FTC threatens hefty penalties against for-profit colleges for false claims, warning 70 schools

Dive Brief:

  • The Federal Trade Commission is targeting false claims made by for-profit colleges by renewing its use of a legal authority that allows it to seek civil penalties against companies that engage in practices they knew were unfair or deceptive.
  • The agency sent notices to the 70 largest for-profit schools in the country under its Penalty Offense Authority, it said Wednesday. Those notices outline practices the FTC has deemed unfair or deceptive, laying the groundwork for violators to have to pay as much as $43,792 per transgression.
  • Additional colleges could receive notices going forward. It’s also possible the FTC could crack down on institutions that haven’t received any notices if the agency can prove they had “actual knowledge” the FTC condemned certain practices, said Samuel Levine, director of the agency’s Bureau of Consumer Protection, during a virtual press conference.

Dive Insight:

The FTC outlined several cases it previously determined are illegal because they are deceptive or unfair. They include misrepresenting “directly or by implication” employment prospects for an institution’s students, graduates’ earning potential, and an institution’s ability to help students find jobs. They also include misrepresenting employment requirements in a field for which an institution trains students.

Officials expect each misrepresentation made to each student to count as a separate violation. The notices recommend colleges take steps needed to make sure their practices don’t violate the law.

The 70 for-profit institutions receiving notices from the FTC have not been found guilty of wrongdoing, but officials struck a stern tone.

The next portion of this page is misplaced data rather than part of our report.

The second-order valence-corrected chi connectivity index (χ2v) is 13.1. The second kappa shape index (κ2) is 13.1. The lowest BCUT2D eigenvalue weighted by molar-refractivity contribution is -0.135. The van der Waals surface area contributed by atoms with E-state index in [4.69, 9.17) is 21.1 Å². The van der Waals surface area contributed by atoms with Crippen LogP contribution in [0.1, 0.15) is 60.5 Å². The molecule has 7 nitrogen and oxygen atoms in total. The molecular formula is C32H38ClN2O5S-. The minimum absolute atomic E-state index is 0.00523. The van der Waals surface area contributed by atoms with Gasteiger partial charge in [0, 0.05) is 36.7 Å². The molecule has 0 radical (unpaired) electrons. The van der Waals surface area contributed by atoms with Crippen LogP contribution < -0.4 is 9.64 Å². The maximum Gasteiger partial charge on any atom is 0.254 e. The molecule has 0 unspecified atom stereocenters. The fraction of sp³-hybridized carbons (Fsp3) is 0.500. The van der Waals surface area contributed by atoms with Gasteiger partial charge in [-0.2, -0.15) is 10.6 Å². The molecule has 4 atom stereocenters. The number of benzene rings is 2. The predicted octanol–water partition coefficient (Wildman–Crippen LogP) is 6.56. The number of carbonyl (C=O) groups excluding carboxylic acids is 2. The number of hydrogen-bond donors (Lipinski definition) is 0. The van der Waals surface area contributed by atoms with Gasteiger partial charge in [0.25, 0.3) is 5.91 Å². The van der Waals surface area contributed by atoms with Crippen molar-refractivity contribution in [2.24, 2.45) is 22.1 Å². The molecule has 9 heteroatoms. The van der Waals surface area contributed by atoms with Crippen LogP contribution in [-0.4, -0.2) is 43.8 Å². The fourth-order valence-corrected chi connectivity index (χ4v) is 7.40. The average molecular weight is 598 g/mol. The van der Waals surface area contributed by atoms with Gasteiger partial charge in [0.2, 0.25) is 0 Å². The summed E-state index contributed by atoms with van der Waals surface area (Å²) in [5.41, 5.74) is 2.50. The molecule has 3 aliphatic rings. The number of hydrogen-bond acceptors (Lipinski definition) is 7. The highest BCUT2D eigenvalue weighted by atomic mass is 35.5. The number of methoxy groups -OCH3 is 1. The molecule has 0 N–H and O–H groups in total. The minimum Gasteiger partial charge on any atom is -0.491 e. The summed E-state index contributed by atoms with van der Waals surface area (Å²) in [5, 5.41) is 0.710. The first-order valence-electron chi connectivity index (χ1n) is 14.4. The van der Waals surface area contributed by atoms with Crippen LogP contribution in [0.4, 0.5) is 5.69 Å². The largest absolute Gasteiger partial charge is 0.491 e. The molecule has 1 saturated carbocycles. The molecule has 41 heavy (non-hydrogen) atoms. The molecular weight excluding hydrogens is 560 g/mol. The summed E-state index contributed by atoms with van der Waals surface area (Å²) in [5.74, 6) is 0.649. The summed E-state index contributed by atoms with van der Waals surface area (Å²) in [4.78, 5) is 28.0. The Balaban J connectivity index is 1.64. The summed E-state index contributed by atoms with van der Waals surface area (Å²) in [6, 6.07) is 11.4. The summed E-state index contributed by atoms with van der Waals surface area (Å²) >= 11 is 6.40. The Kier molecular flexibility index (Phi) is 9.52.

“We are sending a decisive message to the industry at large that the conduct described in our notice of penalty offenses is a violation of the FTC Act,” Levine said. “If your school engages in that conduct, we can take action, and we will.”

Generally, only for-profit colleges fall under the FTC’s jurisdiction, but Levine didn’t rule out pursuing companies working with nonprofit institutions.

“Nonprofit institutions shouldn’t feel they are completely insulated because of their tax status, especially if they’re relying on for-profit institutions to make deceptive claims,” Levine said. An FTC spokesperson said in an email the agency will monitor conduct by for-profit advertising and marketing agents.

Leaders at Career Education Colleges and Universities, a trade group representing for-profit institutions, objected to the for-profit sector being singled out.

“Publicly announcing that it is sending warning letters to 70 of the largest for-profit institutions arbitrarily impugns the integrity of institutions that are in full compliance with FTC regulations,” CECU President and CEO Jason Altmire said in a statement.

But advocates for student borrowers cheered the news. Katherine Welbeck, advocacy director at the Student Borrower Protection Center, said in a statement that for-profit institutions disproportionately recruit Black and Latino students, often using illegal or deceptive tactics, leaving them with high debt and posting poor outcomes.

“Today’s news is an important step towards deterring schools who are bad actors and eliminating opportunities for these programs to rip off students and further strip wealth from communities of color,” Welbeck said.

For-profit colleges have also drawn scrutiny for focusing on recruiting veterans, tapping into their GI Bill benefits, and delivering weak graduation and retention outcomes.

Wednesday’s announcement comes after Rohit Chopra, an FTC commissioner, co-authored a 2020 paper arguing the agency needed to “resurrect” the Penalty Offense Authority, calling it “one of the key authorities abandoned in the 1980s.” Chopra was confirmed last week to lead the Consumer Financial Protection Bureau.

The FTC’s new action follows other agencies toughening their enforcement stances on the for-profit college sector and scrutinizing student debt. 

The U.S. Department of Education said in August that two closed for-profit institutions owe more than $6 million. And the Consumer Financial Protection Bureau said last month that income-share agreements are credit, dealing a blow to providers who argue they are unique financial products. In those cases, the regulators issued statements stressing accountability and oversight.